Superstition in Sports: Paul the Octopus

Whatever you make of it, decry it or uphold it, superstition has been a potent phenomenon for a long time. It’s a belief in something to the point of it affecting your thinking and your life decisions. Money, Power and Religion have always been the strongholds of Superstition. In the contemporary world, there is no better marriage of fame and fortune than sports. Where the stakes are so high, superstition will follow. Superstition in sports can be both uplifting and debilitating. Going through a particular process or ritual before a big game might help a player get into the zone and tune up his form. Sachin Tendulkar, the best cricketer in the world also has a few of these up his sleeve. While suiting up for batting, he always puts on the left thigh pad first. When he was captain, he would continue to be in full playing gear even after getting out.

Whether it is listening to music before a game (Michael Clarke), carrying a handkerchief (Steve Waugh), kissing the bat or ball (Mahila Jayawardane) or a lucky photo (Saurav Ganguly), idiosyncrasies are alive and rampant in the cricketing arena. The psychology behind superstitions depends on two factors: habit and success. In the case of habit, a player has a particular ritual, say of kissing the bat before a match. This in itself would have started, not as a superstition, but an affirmation of his love for the sport. Then he goes on to play a good knock and the ritual becomes a habit. It then enters the player’s mind that his success has something to do with the habit, which then turns into superstition. Kissing the bat is not merely an endearing quirk, but a coping mechanism.

The second factor that affects superstition is success. It’s well known that Virender Sehwag does not cheer for the Indian team because he believes it is detrimental to the team’s performance. In this case, a co-incidental occurrence is given a whole new power and meaning.

At times, the team is not in form, and no amount of cheering or lack thereof can make it play better. There is a fine line between healthy belief and fanatic superstition. It is when people go out of their way to behave unnaturally that superstition takes an unhealthy toll.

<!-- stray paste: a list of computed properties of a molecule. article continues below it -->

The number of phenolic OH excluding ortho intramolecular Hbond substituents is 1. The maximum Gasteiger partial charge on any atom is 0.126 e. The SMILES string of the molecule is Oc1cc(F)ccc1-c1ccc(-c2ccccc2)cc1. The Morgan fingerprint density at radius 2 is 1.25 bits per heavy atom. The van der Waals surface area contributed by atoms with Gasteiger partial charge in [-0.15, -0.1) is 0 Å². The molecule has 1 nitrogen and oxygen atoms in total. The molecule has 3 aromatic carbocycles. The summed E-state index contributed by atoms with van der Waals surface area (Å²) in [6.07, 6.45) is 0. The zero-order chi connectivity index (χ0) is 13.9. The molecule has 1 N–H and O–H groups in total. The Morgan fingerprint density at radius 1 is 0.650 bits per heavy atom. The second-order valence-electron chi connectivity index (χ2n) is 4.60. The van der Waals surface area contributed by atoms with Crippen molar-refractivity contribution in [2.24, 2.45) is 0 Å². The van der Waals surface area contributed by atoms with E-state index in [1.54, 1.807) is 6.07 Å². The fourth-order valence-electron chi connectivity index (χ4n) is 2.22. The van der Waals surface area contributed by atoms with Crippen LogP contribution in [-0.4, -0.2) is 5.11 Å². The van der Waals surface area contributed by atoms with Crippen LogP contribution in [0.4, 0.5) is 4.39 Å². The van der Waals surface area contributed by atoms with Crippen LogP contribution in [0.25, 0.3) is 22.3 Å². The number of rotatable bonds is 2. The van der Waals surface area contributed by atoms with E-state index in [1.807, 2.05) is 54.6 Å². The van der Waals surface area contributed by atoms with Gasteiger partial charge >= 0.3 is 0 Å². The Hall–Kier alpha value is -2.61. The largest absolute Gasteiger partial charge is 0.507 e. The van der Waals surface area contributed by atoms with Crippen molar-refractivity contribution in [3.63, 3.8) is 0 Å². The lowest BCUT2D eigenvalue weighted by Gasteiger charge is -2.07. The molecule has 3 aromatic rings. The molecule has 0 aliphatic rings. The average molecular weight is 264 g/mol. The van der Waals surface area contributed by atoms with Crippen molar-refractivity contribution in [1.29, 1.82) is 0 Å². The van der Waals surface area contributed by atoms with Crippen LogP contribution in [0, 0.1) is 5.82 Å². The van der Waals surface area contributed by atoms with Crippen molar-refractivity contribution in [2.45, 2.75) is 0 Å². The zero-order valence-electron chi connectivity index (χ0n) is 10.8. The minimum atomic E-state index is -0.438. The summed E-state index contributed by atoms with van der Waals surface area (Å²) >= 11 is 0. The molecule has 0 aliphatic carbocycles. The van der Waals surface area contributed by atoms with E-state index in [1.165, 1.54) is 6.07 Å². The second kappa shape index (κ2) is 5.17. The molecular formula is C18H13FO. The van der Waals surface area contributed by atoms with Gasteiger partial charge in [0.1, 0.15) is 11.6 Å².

A shining example of the whole Myth versus Belief argument (based on neither human nor divine intervention) is the World Cup’s unofficial mascot, Paul the Oracle Octopus. The Chronicles of Paul have garnered worldwide attention and the little mollusk has become a house hold name for his 100% accurate predictions about the 2010 World Cup results. Hatched in 2008 in England’s Sea Life Centre, Paul was transferred to the sister aquarium in Germany. He received most press for predicting the semi-final results between Germany and Spain in favour of the latter. What followed were death threats and accusations of betrayal from German newspapers and people alike. It seemed the World had forgotten that Paul, for all his soothsaying capabilities, was just a dumb animal.

This whole ‘Psychic Animal’ phenomenon raises interesting questions about sports and psychology. One must factor in his predictions as a psychological tool for subsequent wins. Surely the team ‘destined’ to win or lose were affected in some way before the actual match. The Spanish, apart from inherent ability, had Paul in their corner; which gave them an edge in terms of visualization and confidence.

Then there is the commercial aspect of Paul’s predictions, baffling people and bookies alike. What makes Paul unique is that several other ‘animal oracles’ have been less than successful in the World Cup. There is simple science behind this. Professors at the University of Bath and Cambridge say that Paul’s run of luck is comparable to tossing a coin. By the laws of probability, Paul had 1/2 chance of predicting the correct result for one match and a 1/256 chance of eight correct results in a row. Thus, it’s unremarkable that one animal amongst many has been successful.

Paul loyalists do not take offence, but I for one am glad that he is going into retirement. There is just no fun in watching a match when the focus is not on the game, but the predictions of an eight-limbed sea creature. And it results in pointless arguments with friends. The subtleties of football and individual player performance are not given enough coverage with the ubiquitous Paul gracing the front page of major dailies. According to a BBC news report, Paul’s owners have stated that there will be no more predictions for him. He will go back to his earlier job of entertaining children.

The octopus will probably die before 2012 according to his average life span. Till then, his slide into obscurity will probably be cushioned by Five Star treatment from the Sea Life Centre in Germany.

Akanksha Sharma

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